I wanted to become an Emmaus Scholar because I saw it as an opportunity to deepen my faith. The idea of having a supportive Christian community appealed to me very highly. The Emmaus Scholar’s routine of prayer has helped me translate the experience into a habit that I won’t soon forget. From living closely knit lives with other Christians have also helped me grow in my faith...Wth the Emmaus Scholars Program, I learned that life, learning, faith, and witness cannot be without all of the others. I now envision my future life more according to my faith and call to witness, and take a different approach to my learning in the classrooms. I can also see that I am more able to both demonstrate and proclaim the gospel than before.

Abbie Larink

Junior, Spanish Major, Communications Minor

From Grand Rapids, MI and loves listening to great music.

I first wanted to become an Emmaus Scholar because I had never heard of “integral mission” before, but I knew it would be important for my vocation and participation in ministry work (I had no idea just how important at the time). Just as vital was the opportunity to live in intentional Christian community: a group of individuals with visions set on serving God and others, love founded on Christ, and laughter that’s absolutely contagious... It is stunning and uncommon to have Christian community, adults who care deeply about the formation of your faith and life, and a beautiful, broad array of learning opportunities. This year has been everything that I imagined college would be and more, and I strongly encourage others to join.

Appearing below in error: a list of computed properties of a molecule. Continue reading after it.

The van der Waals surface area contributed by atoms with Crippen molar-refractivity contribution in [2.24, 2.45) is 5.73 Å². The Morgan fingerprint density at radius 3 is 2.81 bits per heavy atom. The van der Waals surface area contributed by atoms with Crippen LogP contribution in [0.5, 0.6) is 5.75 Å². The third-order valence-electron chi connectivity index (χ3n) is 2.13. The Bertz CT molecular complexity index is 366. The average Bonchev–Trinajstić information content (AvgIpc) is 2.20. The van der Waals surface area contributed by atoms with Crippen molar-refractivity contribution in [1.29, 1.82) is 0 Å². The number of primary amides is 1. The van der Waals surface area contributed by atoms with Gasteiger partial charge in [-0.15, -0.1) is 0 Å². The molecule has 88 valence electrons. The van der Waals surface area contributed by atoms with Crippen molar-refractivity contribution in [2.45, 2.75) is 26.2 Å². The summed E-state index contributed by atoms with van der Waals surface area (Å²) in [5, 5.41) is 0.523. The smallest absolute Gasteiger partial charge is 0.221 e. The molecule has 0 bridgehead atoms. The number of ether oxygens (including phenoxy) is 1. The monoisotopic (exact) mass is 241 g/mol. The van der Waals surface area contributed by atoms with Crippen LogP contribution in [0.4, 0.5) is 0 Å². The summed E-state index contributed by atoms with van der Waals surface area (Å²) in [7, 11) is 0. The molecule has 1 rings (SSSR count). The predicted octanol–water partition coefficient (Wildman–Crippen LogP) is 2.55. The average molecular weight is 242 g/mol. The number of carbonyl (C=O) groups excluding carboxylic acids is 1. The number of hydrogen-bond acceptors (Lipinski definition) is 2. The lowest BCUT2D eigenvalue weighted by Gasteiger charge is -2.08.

Nathan Longfield

Sophomore, Christian History and Theology Major, Mathematics Major

From Dubuque, IA, and loves to play ultimate.

I first wanted to become an Emmaus Scholar because I wanted to grow in my faith and live in a community where Christ was central to relationships and I could have deeper conversations about faith with my peers...This program has helped me, through conversations and study, to develop a deeper understanding of my faith and given me a renewed appreciation of prayer. It has helped me to understand that Christ must be central to all aspects of life....The most important things I have learned are that living in community, even Christian community, is not always easy. Also, I have learned about how central serving the oppressed and marginalized is to the gospel.

Amie Napier

Sophomore, Environmental Engineering Major

From Canton, MI and loves to play the piano